• Kyodo


The introduction of unmanned fighter jets has been considered to succeed the Air Self-Defense Force’s aging F-2s, which are expected to start being retired within two decades, as part of efforts to reduce development costs, according to government officials.

The proposal was made earlier this year by Taro Kono, who was defense chief until last month before he became administrative reform minister in new Prime Minister Yoshihide Suga’s Cabinet.

The officials, who spoke on condition of anonymity, said discussions in the Defense Ministry were, however, suspended in the wake of the government’s decision in June to scrap its plan to deploy the U.S.-developed Aegis Ashore land-based defense system, designed to counter missile threats from North Korea.

Japan plans to start work on a new fighter jet in fiscal 2024 together with U.S. or U.K. companies, and aims to introduce it in fiscal 2035 when the current F-2s are scheduled to start being retired.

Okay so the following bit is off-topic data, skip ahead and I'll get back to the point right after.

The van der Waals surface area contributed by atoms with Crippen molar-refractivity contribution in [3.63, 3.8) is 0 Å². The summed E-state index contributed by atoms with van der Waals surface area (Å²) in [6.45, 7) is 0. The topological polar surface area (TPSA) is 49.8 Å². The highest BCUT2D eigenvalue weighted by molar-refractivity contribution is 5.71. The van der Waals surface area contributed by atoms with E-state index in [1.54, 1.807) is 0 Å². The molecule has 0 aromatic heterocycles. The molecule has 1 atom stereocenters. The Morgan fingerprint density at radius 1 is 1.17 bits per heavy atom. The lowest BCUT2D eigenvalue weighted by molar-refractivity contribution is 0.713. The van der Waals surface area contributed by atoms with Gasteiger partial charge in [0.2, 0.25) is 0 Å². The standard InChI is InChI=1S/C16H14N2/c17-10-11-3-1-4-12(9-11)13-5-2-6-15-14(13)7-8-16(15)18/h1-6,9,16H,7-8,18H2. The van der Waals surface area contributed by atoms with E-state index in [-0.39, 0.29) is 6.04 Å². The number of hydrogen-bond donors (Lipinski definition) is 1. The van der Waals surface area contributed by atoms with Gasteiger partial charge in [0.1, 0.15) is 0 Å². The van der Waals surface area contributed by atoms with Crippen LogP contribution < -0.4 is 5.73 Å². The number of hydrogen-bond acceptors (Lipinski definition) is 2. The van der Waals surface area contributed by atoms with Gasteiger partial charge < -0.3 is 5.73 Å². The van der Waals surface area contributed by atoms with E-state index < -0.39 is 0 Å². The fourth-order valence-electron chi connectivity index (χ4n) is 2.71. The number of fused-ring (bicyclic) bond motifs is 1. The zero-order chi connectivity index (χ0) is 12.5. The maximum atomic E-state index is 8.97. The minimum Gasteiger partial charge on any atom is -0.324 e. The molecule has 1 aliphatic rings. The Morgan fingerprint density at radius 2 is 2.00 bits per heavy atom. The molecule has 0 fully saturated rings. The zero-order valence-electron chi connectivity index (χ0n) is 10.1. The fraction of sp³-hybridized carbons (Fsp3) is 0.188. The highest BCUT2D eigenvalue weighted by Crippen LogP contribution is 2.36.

The ministry estimates that at least ¥1.2 trillion is needed to develop a manned fighter jet, while a drone — which has no space for a pilot and requires no safety equipment — costs much less to build.

The price of the U.S. Air Force’s MQ-9 Reaper unmanned aerial vehicle is believed to be around ¥1.5 billion, about one-tenth that of the F-22 stealth fighter.

While holding the defense portfolio, Kono insisted it made more sense to procure less-expensive unmanned aerial vehicles than spend the extra money for manned jets, according to the officials.

But the idea constituted a minority opinion within the ministry, the officials said, adding that such an import-dependent approach could weaken the defense industry in the country, which lacks know-how in developing advanced drone technology.

In the national defense guidelines adopted in December 2018, the ministry said it would “promote manpower saving and automation by leveraging technological innovations such as artificial intelligence.”

But Japan’s development of drones for defense applications is not yet on the horizon.

Meanwhile, the nation’s neighbors have been stepping up efforts to develop unmanned aerial vehicles.

China showcased a GJ-11 stealth attack drone during a military parade in October last year to mark the 70th anniversary of the country’s founding.

Russia also succeeded in flying an S-70 Okhotnik unmanned strike aerial vehicle in August 2019.

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